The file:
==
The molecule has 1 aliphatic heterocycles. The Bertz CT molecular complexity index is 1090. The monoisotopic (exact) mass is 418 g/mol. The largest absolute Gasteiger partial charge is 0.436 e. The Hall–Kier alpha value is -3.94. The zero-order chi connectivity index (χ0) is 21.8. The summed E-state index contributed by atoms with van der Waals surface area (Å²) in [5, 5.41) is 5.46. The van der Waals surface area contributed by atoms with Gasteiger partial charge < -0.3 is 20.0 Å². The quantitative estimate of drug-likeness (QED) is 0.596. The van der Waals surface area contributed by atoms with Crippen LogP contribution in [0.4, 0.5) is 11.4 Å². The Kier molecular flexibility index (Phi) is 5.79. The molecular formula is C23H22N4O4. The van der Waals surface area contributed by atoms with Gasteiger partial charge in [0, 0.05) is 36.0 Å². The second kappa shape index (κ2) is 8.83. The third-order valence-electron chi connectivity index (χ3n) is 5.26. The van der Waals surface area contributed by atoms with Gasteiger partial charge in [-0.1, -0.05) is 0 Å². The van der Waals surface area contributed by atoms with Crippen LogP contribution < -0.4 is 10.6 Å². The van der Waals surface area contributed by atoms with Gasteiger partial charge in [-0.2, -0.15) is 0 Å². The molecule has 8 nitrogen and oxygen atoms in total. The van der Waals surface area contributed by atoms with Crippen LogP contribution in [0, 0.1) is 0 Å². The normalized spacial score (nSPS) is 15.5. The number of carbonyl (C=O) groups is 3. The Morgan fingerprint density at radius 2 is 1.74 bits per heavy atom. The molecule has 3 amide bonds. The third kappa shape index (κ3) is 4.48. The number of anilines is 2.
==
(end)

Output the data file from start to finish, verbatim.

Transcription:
The molecule has 1 aliphatic heterocycles. The Bertz CT molecular complexity index is 1090. The monoisotopic (exact) mass is 418 g/mol. The largest absolute Gasteiger partial charge is 0.436 e. The Hall–Kier alpha value is -3.94. The zero-order chi connectivity index (χ0) is 21.8. The summed E-state index contributed by atoms with van der Waals surface area (Å²) in [5, 5.41) is 5.46. The van der Waals surface area contributed by atoms with Gasteiger partial charge < -0.3 is 20.0 Å². The quantitative estimate of drug-likeness (QED) is 0.596. The van der Waals surface area contributed by atoms with Crippen LogP contribution in [0.4, 0.5) is 11.4 Å². The Kier molecular flexibility index (Phi) is 5.79. The molecular formula is C23H22N4O4. The van der Waals surface area contributed by atoms with Gasteiger partial charge in [0, 0.05) is 36.0 Å². The second kappa shape index (κ2) is 8.83. The third-order valence-electron chi connectivity index (χ3n) is 5.26. The van der Waals surface area contributed by atoms with Gasteiger partial charge in [-0.1, -0.05) is 0 Å². The van der Waals surface area contributed by atoms with Crippen LogP contribution < -0.4 is 10.6 Å². The van der Waals surface area contributed by atoms with Gasteiger partial charge in [-0.2, -0.15) is 0 Å². The molecule has 8 nitrogen and oxygen atoms in total. The van der Waals surface area contributed by atoms with Crippen LogP contribution in [0, 0.1) is 0 Å². The normalized spacial score (nSPS) is 15.5. The number of carbonyl (C=O) groups is 3. The Morgan fingerprint density at radius 2 is 1.74 bits per heavy atom. The molecule has 3 amide bonds. The third kappa shape index (κ3) is 4.48. The number of anilines is 2.